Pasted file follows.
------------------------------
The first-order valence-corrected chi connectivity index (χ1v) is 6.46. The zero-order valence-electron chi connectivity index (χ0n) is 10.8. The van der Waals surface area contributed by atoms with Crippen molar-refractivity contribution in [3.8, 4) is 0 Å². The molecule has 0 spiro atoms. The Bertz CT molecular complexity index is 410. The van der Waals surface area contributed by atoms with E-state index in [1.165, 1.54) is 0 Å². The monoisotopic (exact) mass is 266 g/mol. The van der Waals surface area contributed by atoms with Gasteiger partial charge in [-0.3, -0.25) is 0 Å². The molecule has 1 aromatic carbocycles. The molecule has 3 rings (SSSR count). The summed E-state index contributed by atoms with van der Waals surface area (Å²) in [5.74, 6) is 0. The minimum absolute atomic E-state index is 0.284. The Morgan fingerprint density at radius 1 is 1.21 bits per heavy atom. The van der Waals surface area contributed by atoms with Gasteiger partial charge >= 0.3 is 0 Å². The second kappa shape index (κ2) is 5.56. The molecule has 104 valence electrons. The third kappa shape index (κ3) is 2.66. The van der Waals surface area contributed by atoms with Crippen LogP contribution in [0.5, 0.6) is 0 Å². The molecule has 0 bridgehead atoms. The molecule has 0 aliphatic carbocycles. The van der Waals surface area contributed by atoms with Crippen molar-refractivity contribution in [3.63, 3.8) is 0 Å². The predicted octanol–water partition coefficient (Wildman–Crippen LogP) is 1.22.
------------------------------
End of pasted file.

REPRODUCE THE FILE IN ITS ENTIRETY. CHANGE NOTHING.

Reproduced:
The first-order valence-corrected chi connectivity index (χ1v) is 6.46. The zero-order valence-electron chi connectivity index (χ0n) is 10.8. The van der Waals surface area contributed by atoms with Crippen molar-refractivity contribution in [3.8, 4) is 0 Å². The molecule has 0 spiro atoms. The Bertz CT molecular complexity index is 410. The van der Waals surface area contributed by atoms with E-state index in [1.165, 1.54) is 0 Å². The monoisotopic (exact) mass is 266 g/mol. The van der Waals surface area contributed by atoms with Gasteiger partial charge in [-0.3, -0.25) is 0 Å². The molecule has 1 aromatic carbocycles. The molecule has 3 rings (SSSR count). The summed E-state index contributed by atoms with van der Waals surface area (Å²) in [5.74, 6) is 0. The minimum absolute atomic E-state index is 0.284. The Morgan fingerprint density at radius 1 is 1.21 bits per heavy atom. The van der Waals surface area contributed by atoms with Gasteiger partial charge >= 0.3 is 0 Å². The second kappa shape index (κ2) is 5.56. The molecule has 104 valence electrons. The third kappa shape index (κ3) is 2.66. The van der Waals surface area contributed by atoms with Crippen LogP contribution in [0.5, 0.6) is 0 Å². The molecule has 0 bridgehead atoms. The molecule has 0 aliphatic carbocycles. The van der Waals surface area contributed by atoms with Crippen molar-refractivity contribution in [3.63, 3.8) is 0 Å². The predicted octanol–water partition coefficient (Wildman–Crippen LogP) is 1.22.